Three new iPhones are due in September, with the larger than ever iPhone 8s, iPhone 8s Plus and iPhone SE 2 each sporting Apple’s new all-screen notch display. Here’s a complete guide on what to expect from the 2018 iPhones.
There’s a lot of debate over what the new iPhone in 2018 will be called. Apple confused the situation somewhat in 2017 by releasing an iPhone 8 (and 8 Plus) and an iPhone X, pronounced ‘ten’. Usually we would expect to see the iPhone 8 followed by an 8s, then 9, 9s, and finally 10.
That can’t realistically happen now, so it’s quite possible that Apple will drop its numbering scheme and we’ll get simply iPhone (2018) and iPhone Plus (2018). And rather than a follow-up to the new-design iPhone X, the standard iPhone line will simply incorporate its new features. The bad news is that should mean we’re in for a price rise, too.
There is such a huge number of rumours surrounding these new devices – none of them confirmed by Apple – and so many rumour round-ups that go on for several thousand words and leave you just as baffled as when you began reading. In this article we’re going back to basics for you – an idiot’s guide, if you will, to what to expect from the next iPhone.
When is the iPhone 8s coming out?
The invitations have not yet gone out, but history tells us the iPhone announcement will take place in mid-September 2018. The most likely iPhone 8s release date is Wednesday 12 September, but we’ll confirm when we know more.
This is a theory backed up by French radio station, Europe 1, which cites two unnamed sources. It points to a launch presentation at 10am (local time; 6pm here in the UK) on Wednesday 12 September at the Steve Jobs Theater.
Analysts aren’t agreed on whether or not a third model carrying a 6.1in LCD screen will launch beside these new iPhones in September or if it will come later in November. You can read more about the iPhone SE 2 here.
Code has been found in the fifth beta of iOS 12 that points to the possibility of dual-SIM iPhones for the first time, but whether these models will become available in the UK or US remains to be seen.
How much will the new iPhone cost?
Ming-Chi Kuo, previously of KGI Securities, now operating at TF International Securities and one of the best-known sources for Apple leaks, says the 2018 iPhones will cost less than the iPhone X, but more than the current generation. He predicts a price between £900/US$900- and £1,000/$1,000 for the iPhone 8s Plus, and between £800/$800- and £900/$900 for the iPhone 8s.
That’s quite a bit more expensive than the current range, of course, with the iPhone 8 available from £699/$699 and the 8 Plus from £799/$799 (buy direct from Apple), but still less than the iPhone X, which starts at £999/$999.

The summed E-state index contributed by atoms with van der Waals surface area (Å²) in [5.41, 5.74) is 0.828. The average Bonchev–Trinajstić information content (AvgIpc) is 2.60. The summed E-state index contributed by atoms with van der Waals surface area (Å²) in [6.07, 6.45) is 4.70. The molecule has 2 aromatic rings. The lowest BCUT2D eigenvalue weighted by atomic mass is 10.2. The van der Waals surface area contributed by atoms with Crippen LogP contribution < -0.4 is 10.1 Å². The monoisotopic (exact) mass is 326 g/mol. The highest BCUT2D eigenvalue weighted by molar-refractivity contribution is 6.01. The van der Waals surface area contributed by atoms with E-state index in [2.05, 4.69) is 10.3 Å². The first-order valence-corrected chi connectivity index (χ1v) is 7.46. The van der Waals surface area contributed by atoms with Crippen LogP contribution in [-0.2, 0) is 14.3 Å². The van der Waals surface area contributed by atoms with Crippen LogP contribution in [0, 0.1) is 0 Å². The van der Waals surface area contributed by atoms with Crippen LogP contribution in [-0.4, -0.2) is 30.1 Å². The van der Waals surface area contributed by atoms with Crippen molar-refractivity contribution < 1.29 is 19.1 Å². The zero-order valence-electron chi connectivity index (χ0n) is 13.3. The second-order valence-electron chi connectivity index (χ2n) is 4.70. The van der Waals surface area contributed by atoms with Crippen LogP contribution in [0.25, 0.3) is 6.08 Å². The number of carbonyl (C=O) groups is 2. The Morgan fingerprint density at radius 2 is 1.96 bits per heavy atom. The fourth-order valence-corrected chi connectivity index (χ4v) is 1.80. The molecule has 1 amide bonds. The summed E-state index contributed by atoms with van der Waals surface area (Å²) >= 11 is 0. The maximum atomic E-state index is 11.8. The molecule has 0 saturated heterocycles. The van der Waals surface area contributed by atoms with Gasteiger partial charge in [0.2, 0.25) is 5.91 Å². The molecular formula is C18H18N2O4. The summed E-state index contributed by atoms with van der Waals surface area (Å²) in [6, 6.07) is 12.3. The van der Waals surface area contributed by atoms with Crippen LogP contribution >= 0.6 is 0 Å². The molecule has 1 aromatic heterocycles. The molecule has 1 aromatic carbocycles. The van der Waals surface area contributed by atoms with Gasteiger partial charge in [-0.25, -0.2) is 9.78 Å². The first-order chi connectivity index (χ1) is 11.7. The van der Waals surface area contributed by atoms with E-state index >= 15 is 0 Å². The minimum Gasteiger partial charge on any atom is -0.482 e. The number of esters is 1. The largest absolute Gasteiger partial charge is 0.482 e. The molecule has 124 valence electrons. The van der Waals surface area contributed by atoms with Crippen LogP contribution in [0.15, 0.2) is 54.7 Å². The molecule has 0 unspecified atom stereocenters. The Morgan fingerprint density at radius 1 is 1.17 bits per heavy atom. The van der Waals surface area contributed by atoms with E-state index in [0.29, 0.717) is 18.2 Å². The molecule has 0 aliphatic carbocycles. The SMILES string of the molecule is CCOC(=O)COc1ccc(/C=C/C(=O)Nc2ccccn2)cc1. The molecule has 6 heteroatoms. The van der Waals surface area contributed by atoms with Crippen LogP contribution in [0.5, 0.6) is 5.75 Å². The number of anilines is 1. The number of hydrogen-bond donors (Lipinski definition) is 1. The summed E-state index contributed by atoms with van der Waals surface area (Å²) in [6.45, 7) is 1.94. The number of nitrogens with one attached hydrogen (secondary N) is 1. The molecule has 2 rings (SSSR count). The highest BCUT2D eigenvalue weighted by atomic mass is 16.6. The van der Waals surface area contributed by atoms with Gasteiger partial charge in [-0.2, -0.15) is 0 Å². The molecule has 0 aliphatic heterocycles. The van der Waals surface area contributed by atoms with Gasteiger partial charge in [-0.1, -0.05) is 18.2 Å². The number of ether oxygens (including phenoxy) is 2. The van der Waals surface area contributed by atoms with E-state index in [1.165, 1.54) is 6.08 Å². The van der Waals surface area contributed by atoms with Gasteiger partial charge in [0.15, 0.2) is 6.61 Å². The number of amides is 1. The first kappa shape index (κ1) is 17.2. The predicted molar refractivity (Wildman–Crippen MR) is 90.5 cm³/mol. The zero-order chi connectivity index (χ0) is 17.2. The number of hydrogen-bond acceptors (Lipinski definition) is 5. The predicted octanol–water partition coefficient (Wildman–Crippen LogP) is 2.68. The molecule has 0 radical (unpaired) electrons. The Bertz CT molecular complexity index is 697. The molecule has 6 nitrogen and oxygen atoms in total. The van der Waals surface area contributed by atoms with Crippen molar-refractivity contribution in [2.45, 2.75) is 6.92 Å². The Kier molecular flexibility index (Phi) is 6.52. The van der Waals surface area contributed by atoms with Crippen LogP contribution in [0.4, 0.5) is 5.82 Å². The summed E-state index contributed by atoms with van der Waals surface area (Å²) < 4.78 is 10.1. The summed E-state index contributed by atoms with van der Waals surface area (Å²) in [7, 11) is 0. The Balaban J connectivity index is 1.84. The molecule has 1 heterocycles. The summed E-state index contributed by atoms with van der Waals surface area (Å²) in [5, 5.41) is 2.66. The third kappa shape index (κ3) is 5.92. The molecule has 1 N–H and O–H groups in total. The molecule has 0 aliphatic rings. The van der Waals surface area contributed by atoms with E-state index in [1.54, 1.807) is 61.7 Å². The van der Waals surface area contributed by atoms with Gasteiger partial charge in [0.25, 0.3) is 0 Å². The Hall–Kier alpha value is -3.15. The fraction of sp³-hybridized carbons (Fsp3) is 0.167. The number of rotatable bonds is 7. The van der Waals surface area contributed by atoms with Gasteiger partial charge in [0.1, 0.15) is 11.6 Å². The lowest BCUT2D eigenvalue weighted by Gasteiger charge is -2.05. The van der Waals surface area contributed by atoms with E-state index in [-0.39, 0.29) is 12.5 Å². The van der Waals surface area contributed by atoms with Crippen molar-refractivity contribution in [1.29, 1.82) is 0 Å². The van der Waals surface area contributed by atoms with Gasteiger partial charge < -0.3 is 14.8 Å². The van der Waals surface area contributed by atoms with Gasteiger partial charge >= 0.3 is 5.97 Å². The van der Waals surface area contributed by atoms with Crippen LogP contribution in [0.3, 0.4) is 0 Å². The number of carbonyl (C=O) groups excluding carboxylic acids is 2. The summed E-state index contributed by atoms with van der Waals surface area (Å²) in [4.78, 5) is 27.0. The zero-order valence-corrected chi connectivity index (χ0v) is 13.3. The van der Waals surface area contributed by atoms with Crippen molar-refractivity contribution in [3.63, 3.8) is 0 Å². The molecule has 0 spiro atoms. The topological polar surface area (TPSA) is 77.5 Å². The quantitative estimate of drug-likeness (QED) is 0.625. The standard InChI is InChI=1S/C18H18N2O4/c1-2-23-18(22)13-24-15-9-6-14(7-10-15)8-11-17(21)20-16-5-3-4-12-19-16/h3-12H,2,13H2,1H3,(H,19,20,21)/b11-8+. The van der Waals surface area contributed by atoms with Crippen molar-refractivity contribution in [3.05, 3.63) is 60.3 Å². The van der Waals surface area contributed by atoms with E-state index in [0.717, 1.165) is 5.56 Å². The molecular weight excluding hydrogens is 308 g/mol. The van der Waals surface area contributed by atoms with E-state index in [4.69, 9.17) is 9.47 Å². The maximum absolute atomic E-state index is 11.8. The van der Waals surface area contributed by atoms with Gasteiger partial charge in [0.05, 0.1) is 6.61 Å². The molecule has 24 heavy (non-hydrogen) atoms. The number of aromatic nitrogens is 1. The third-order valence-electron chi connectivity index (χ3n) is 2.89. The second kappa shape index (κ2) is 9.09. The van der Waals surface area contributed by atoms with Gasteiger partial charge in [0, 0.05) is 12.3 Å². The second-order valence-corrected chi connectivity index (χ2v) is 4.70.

The cheaper iPhone SE 2 may cost between £600/$600- and £700/$700, according to Kuo
What is the difference between the iPhone 8s and iPhone 8s Plus?
Of the three new iPhones rumoured to launch in September 2018, size is the primary differentiator. The standard iPhone 8s will arrive with a 5.8in screen (up from 4.7in), while the Plus model is going up to 6.5in (from 5.5in). Expect AMOLED panels that span the full length of the phones, complete with the notch that was introduced with the iPhone X to house the FaceTime camera and sensors.
What else is new in the 2018 iPhones?
In line with the recently announced Samsung Galaxy Note 9 we can expect a top storage option of 512GB (64GB and 256GB options also available) and support for Apple’s £89/$99 Pencil stylus – but expect to pay handsomely for the privilege.
There will be 4GB of RAM, which is just half what you get with some Android flagship phones, but performance will be significantly faster. This will be thanks to the inclusion of a new Apple A12 processor, an upgrade on the current generation’s A11 Bionic. It’s likely that these will be 7nm chips (most top-end Androids are currently running 10nm processors), with TSMC reportedly having begun mass production.
If this is true then in real-world terms you can expect a 20 percent speed boost and 40 percent reduction in power consumption. A phone logged as the ‘iPhone11,2’ in the Geekbench 4 database has been seen to clock up a massive 10,912-point score in the mult-core component, which is higher than anything we’ve seen before (the iPhone X managed 10,123 in our own tests).
What will the new iPhone look like?
There have been many images of leaked front panels, screen protectors and cases designed for the 2018 iPhones, all backing up the theory of three iPhones with 5.8-, 6.1- and 6.5in screens, and that none will feature a physical home button. There is also talk of a smaller screen notch than on the iPhone X.
The closest thing we have to an actual image of the iPhone 8s, iPhone 8s and iPhone SE 2 comes from a video of some dummy models, shown at the top of this page.
Adding fuel to rumours that the 6.1in iPhone is going to be another special edition is talk of it being available in more colours than the standard iPhone range. While Apple’s top-end iPhones are typically fashioned in space grey, silver, gold (unlike the iPhone X) and later red, the cheap iPhone may arrive in grey, white, blue, red and orange.
Expect the cheaper model to feature a metal rear, while the 8s and 8s Plus must have a glass back to allow for wireless charging.